Remember those extra pieces I told you about in the beginning? Those come in handy now to test out any cuts or holes you’re unsure of for your final piece.


Okay, so at this point I had already built, stained, and painted my locket… There’s about a 2 month separation between the last photo and this one… on account of me having to start over.

I made a mistake on HOW i cut those diagonal lines for the original pieces and WHERE I put the holes for the rotating pin. Remember guys, “MEASURE TWICE CUT ONCE.”

In this image you can see the locket when all the pins are in place, glued together the bottom pair to the middle pair, and the top face is in place with the rotating pin, the stain was applied, and the image was painted on.


Here, the locket is in half rotation, you can see where that pin i mentioned is. It’s cut in half. That’s the sucker that allows this thing to flip open when it’s completed its rotation into a heart, and stay closed when its in the original elliptical shape.


Here it is after the rotation is complete, and in it’s heart shape. In the next image, the top face is rotated open to reveal the area where the image would be. (essentially revealing the middle wooden piece)


So here it is. The top face rotates 360• and closes it back up. See those circular indents? I used an Xacto knife and slowly scraped those indents in, and used sand paper pieces to smooth them out, since i didn’t use any power drills or tools.

It’s possible. Just takes time and a steady hand. In the next images, the locket is gloss coated as to protect the wood and the painting.


Here it is. Huge difference in color and texture. I like it. The raw wood with the stain gives it a nice color variation, but the gloss give it a clean shine and smooth surface. I used a regular gloss coating from my local craft store for wood projects.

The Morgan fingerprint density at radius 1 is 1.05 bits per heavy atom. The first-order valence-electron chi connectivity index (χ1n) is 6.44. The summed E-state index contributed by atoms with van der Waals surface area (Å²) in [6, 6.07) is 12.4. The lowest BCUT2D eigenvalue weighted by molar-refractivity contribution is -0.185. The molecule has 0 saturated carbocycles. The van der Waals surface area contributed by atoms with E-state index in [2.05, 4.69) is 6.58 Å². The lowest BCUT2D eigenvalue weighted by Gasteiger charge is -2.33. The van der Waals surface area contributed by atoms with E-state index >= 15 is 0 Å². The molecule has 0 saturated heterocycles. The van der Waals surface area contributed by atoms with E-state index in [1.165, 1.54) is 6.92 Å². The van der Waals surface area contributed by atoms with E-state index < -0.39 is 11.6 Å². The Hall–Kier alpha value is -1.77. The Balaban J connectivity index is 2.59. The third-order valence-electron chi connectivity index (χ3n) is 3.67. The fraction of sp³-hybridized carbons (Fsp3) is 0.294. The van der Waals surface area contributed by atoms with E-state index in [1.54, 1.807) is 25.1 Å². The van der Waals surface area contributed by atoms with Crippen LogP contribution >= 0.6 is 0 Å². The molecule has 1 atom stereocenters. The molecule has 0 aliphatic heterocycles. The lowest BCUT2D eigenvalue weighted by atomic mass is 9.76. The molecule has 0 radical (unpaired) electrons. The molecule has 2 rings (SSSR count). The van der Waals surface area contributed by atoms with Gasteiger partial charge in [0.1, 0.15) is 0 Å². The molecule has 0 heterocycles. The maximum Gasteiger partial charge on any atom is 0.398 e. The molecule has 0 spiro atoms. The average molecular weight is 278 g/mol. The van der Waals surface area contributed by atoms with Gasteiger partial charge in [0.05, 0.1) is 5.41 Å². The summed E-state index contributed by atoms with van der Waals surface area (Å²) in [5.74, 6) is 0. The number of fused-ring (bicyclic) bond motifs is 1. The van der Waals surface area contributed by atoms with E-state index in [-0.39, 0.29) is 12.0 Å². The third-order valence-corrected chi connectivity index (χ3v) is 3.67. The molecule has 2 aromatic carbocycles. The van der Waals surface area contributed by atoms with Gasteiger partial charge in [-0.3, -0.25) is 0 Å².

Make sure to do test sprays first if you choose to go this route. Test it on the wood you didn’t use to see how it reacts. You don’t want the mess up when you’ve made it this far.

Here it is rotating again, just to show it still works.


Another helpful note:
Before staining/painting/glossing or whatever you choose to do. When you’re locket is fully assembled, hold it together, clamp it down, and GENTLY file/sand off any imperfections. Get it to a nice even level with all the pieces together.


This is just showing the other side of the heart shape. Another fun part of this is trying to figure out what design to use. There’s only a handful i could find or some up with that would show to different images in either position, so if you can come up with some new ones, do share it!


For my final step, I added a picture into the indents, used regular Elmer’s Glue to hold it in place, and used tape on one side of the image to act as a gloss finish/lamentation.

Oh yeah! And I used TINY 1mm thick magnets for the center of the cut of the locket, to give it added hold and that nice ‘click’ when they’re in place.

No power tools were used for this project!


Here she is:
I got a clasp from my local craft store, used pliers to gently attach it into the CENTER of the locket (otherwise you’re going to mess up the rotation ability) and added a chain to the clasp.

8 months, no power tools, patience and a whole lot of inspiration.

My original Inspiration came from the movie, “The Illusionist” and for a first attempt it wasn’t too bad.